Beyond a Witness: Photography and Social Justice

Beyond a Witness: Photography and Social Justice

Through an unveiling of their personal journeys and experiences, Sebastião Salgado and Shahidul Alam, elaborated on the power of photography to catalyse social change in MAP’s webinar, moderated by Nathaniel Gaskell.

Krittika Kumari

The role of art is integral to documenting histories, addressing social and political issues, and simply reflecting our society and prevailing situations. There is no denying the force, any form of art holds within itself to instigate change and action, and it is this quality of Art as Witness that MAP has called attention to during the months of June and July 2020. The theme has been explored across the Museum’s digital and learning initiatives, in the form of webinars and lectures, and through social media posts.

Keeping in line with the month’s theme, MAP in association with the Bangalore International Centre (BIC), brought together two exemplary photographers of social action and change, Sebastião Salgado and Shahidul Alam, in a webinar hosted on 27 June. Moderated by Nathaniel Gaskell, the discussion centred on the photographic journeys of the acclaimed Brazilian and Bangladeshi photographers, and elaborated on the power of photography to catalyse social change. Through an unveiling of their personal journeys and experiences, the discussion also highlighted the positive influence of activism and the use of one’s voice against oppression.

For Salgado, this was achieved by focusing on labour and wealth inequalities, including in India; and on the environment, untouched landscapes, and communities, especially in the Amazon Rainforest. Having studied economics, his early photography was through the perception of development. However, as he began practising full time, his vision was driven by a need to preserve histories, communities, and the earth. He recounted his experience of photographing in the Amazon, which was when he realised that, the forest, and the indigenous tribes living within, were in grave danger. His photography then became a means of fighting to protect this vast and essential ecosystem.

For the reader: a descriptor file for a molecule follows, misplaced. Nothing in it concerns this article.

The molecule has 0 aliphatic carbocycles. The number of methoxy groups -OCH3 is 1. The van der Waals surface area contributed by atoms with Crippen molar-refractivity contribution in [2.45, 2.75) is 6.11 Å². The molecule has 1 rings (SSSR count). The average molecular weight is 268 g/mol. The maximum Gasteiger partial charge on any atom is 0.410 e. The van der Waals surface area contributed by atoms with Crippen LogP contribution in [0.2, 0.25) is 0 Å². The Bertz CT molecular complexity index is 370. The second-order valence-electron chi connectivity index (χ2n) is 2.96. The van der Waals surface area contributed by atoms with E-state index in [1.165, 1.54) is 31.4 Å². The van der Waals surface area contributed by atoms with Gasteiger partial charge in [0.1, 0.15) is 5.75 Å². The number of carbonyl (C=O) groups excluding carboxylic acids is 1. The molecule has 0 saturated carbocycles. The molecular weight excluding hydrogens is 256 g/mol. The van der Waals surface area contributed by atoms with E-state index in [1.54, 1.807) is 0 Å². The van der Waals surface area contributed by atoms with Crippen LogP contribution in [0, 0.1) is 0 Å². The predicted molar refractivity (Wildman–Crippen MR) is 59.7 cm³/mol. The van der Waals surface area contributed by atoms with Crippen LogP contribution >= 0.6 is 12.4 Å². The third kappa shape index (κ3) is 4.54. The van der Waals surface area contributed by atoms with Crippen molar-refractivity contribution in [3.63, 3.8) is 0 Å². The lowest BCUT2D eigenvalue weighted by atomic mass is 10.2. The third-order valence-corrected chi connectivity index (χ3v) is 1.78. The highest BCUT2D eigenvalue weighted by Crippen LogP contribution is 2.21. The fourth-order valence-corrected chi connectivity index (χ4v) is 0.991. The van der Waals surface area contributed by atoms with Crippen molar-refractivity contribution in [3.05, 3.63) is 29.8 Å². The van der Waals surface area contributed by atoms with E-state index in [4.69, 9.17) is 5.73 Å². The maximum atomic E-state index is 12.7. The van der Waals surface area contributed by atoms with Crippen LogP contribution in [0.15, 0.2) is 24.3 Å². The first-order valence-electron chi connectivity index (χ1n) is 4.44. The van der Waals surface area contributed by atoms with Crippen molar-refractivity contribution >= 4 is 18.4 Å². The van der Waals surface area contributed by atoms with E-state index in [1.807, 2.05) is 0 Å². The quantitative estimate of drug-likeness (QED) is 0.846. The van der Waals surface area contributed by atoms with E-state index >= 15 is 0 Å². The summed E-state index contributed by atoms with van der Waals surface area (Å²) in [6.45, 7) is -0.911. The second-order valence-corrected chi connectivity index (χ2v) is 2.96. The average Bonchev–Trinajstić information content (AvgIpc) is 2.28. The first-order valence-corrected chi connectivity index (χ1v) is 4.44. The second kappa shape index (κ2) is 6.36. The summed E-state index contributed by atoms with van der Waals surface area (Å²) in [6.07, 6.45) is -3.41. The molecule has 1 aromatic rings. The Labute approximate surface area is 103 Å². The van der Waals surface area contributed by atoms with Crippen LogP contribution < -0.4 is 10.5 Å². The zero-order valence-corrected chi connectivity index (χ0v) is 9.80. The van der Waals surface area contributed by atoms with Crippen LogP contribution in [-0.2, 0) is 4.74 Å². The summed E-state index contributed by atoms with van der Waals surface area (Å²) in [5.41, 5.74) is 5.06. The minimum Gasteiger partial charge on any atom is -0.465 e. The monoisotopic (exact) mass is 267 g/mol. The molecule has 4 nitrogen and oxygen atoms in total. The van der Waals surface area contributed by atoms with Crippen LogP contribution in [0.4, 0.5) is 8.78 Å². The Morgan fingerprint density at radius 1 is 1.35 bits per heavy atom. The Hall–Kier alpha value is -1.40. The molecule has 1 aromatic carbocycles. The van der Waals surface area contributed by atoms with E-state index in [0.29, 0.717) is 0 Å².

On moving back to his homeland of Bangladesh, Shahidul, a doctoral student of chemistry, realised that the country had far more use of a photographer than a chemist. In his advocacy for free speech against autocratic powers, Shahidul co-founded several institutions in Bangladesh that allowed young minds to utilise the transformative strengths of photography in their activism. His pioneering movement of building robust institutions of agency has inspired many to express their dissent, in one way or another. Remembering his time spent in jail after publicly criticising the government of his country, he said, “While I was in jail, my family, friends, students, and people from all across the globe began a phenomenal movement to stand up to a very powerful regime, challenging their position and it is because of this collective movement of people in the streets that I am here today.”

Catch more stories by Sebastião Salagado and Shahidul Alam, along with details of their photographic practice in the full webinar.

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Krittika Kumari is the Digital Editor at the Museum of Art & Photography, Bengaluru. A graduate of the Courtauld Institute of Art in London, her research interest lies in the Mughal miniature painting tradition, as well as Indian Modern Art.

From Process to Thought

“It is of interest to see that the imagery of “a god who eats up lacquer and melts/ who wilts when he sees fire,” Basavanna — devotee of Shiva — has taken from the world of the makers of bronze icons that we know from the Chola period.”

Prof. BN Goswamy

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From Process to Thought

From Process to Thought

“It is of interest to see that the imagery of “a god who eats up lacquer and melts/ who wilts when he sees fire,” Basavanna — devotee of Shiva — has taken from the world of the makers of bronze icons that we know from the Chola period.”

Prof. BN Goswamy